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A good part of it is directly or indirectly reflected in the materials. The course will be interesting for a wide range of listeners – from lawyers wishing to improve their qualification to representatives of game developing companies and publishers seeking to form general but systematic ideas of what legal problems are related to their professional activity. While the author is a Russian practicing lawyer, and many of the examples focus on the national law and practice, the course may be useful to anyone interested in the topic, since the legal problems of the videogame industry in the world are based on the same logic. The author of the course is one of the first lawyers in Russia who began to specialize in this field long before it became a trend, and he has been a participant of numerous practical and academic projects that share a sincere and unyielding interest in the topic of games.
The author would like to express his gratitude to volunteers who assisted with the technical aspects of work on the course, including Maria Kulikova, Lidia Volokitina, Ivan Nikiforov, Egor Sobanskiy, Denis Novikov, as well as to the team of Saint Petersburg State University’s Center for Development of Digital Educational Resources, including Vladimir Starostenko, Yulia Smirnova, Evegeniy Kolosov, Ardak Mukanova, Anton Vetrov, Stanislav Ushakov, Daniel Kildyushevsky, Roman Podoprigora and others, who made this course happen.
This course contains some decorations of role-playing mechanics’ style. If you are, by spirit, a videogame tester, and notice some bug or glitch, please feel free to contact us!
Introduction. Computer Games as Object of Legal Relationships
Introduction. Computer Games as Object of Legal Relationships. This level introduces you to your companion for the course, Player 1, as well as to the basics of skill development and searching for media reality artifacts that will be useful for you (to entertain you a bit, we have added opportunities to earn some experience points and gather something for your inventory during the course). You will also learn about basic definitions of interest to us as lawyers, basic aspects of game design relevant to law, and recall some great old (and not so old) computer games. By spirit, this level is closer to game studies than to jurisprudence.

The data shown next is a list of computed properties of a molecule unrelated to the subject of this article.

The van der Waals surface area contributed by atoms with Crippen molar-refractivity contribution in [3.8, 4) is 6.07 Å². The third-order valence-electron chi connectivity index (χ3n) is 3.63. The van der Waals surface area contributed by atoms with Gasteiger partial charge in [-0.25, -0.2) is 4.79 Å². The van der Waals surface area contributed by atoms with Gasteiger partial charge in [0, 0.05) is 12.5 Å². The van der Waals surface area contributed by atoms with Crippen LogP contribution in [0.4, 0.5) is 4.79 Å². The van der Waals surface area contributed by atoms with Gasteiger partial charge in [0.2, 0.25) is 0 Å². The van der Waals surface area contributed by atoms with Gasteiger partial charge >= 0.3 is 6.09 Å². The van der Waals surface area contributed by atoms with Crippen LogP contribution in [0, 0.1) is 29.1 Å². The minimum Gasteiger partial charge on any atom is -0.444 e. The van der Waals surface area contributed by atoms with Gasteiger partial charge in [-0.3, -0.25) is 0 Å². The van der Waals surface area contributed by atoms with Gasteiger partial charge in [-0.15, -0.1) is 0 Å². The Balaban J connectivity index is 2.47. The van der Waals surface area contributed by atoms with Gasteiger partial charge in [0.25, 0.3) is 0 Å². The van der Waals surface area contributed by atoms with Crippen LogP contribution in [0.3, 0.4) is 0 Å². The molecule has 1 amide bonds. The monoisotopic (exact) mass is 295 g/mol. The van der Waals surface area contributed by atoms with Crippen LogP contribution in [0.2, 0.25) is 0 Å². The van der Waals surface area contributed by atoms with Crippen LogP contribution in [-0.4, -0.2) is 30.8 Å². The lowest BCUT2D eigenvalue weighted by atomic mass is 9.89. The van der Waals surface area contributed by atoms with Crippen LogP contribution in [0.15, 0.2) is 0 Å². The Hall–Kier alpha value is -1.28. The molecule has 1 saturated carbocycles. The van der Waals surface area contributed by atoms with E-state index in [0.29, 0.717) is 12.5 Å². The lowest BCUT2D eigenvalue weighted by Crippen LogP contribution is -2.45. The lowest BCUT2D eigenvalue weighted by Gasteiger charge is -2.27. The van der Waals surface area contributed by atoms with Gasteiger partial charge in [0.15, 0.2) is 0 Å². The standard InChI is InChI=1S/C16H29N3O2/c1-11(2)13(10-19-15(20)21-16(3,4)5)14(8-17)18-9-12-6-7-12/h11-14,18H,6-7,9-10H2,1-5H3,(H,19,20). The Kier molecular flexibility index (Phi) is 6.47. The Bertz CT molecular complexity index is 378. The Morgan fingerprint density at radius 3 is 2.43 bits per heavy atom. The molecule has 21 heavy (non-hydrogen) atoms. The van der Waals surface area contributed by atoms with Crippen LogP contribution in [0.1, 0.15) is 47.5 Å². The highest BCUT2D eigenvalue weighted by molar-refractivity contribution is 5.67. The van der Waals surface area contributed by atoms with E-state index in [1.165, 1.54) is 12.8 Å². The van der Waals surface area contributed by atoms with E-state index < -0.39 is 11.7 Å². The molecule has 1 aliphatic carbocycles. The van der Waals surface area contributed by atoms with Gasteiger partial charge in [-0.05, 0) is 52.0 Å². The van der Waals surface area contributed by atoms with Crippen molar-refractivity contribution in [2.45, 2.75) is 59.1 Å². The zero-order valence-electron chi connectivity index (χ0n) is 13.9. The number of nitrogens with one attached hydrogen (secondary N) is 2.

Intellectual Property in Videogame Industry
Intellectual Property in Videogame Industry. Intellectual property law issues are probably the first specific subject worth mentioning in the context of talking about law and games. Is a game just a computer program or is it something more? Do individual elements of a game stand a chance of legal protection? What basic legal constructs are worth considering when formalizing intellectual property relationships? You will find the answers to these questions you (together with Player 1) at this level. Note that the content focuses primarily on copyright issues according to the Russian model.
Computer Game Content: Protection of Children, "Violent Videogames" and Freedom of Speech
Computer Game Content: Protection of Children, “Violent Videogames” and Freedom of Speech. This level will introduce you to basic ideas about how game content can be restricted from a public interest perspective. This topic is not always liked (or always disliked) by game companies, but it would be wrong to ignore it: games are a form of media, and restrictions on the dissemination of information at different levels of regulation can apply to computer games, too. And we will also touch on the topic of "violent computer games" and their connection to real-life violence.
Virtual Property, Lootboxes and Other Nuances of MMOs
Virtual Property, Lootboxes and Other Nuances of MMOs. Although this is the fourth level, it is the problems of "virtual property" in multiplayer games that breathe genuine life into the "videogame law" debate. If you feel the same excitement in contemplating the possibility of having an analogue of ownership in the virtual world as we do, you will find this level interesting. As we worked on its content, we came to the conclusion that the old ideas of virtual worlds pioneer Dr. Richard Bartle are as relevant today as ever. Would you agree?
Personal Data and Non-Material Values in Videogame Industry
Personal Data and Non-Material Values in Videogame Industry. Contrary to popular belief, the very idea of personal data protection is over a century old. But let us face it, it has only become widespread in recent years, when information technology entered our lives so rapidly that it almost shattered the remnants of anonymity on the Internet (or has it already been shattered completely?). The games and videogame industry employ personal data, too. And this topic also intersects meaningfully with the concept of non-material values, typical of the countries of the continental legal system, which also found a place at this level.
Legal Aspects of eSports: Theoretical Foundations and Practice
Legal Aspects of eSports: Theoretical Foundations and Practice. Some (like the author of this course) may be convinced that the ultimate purpose of computer games is to replace "real" reality with virtual reality and a live companion with a superior artificial intelligence. Even so, it is worth acknowledging that cybersport is a unique phenomenon, based on a combination of multiplayer games and sports. Even if artificial intelligence is replaced by an ordinary form of mind. What are the main legal aspects of eSports? Our author, who repeatedly got into the Mythic division of Magic: The Gathering Arena ranked games, will tell you about it.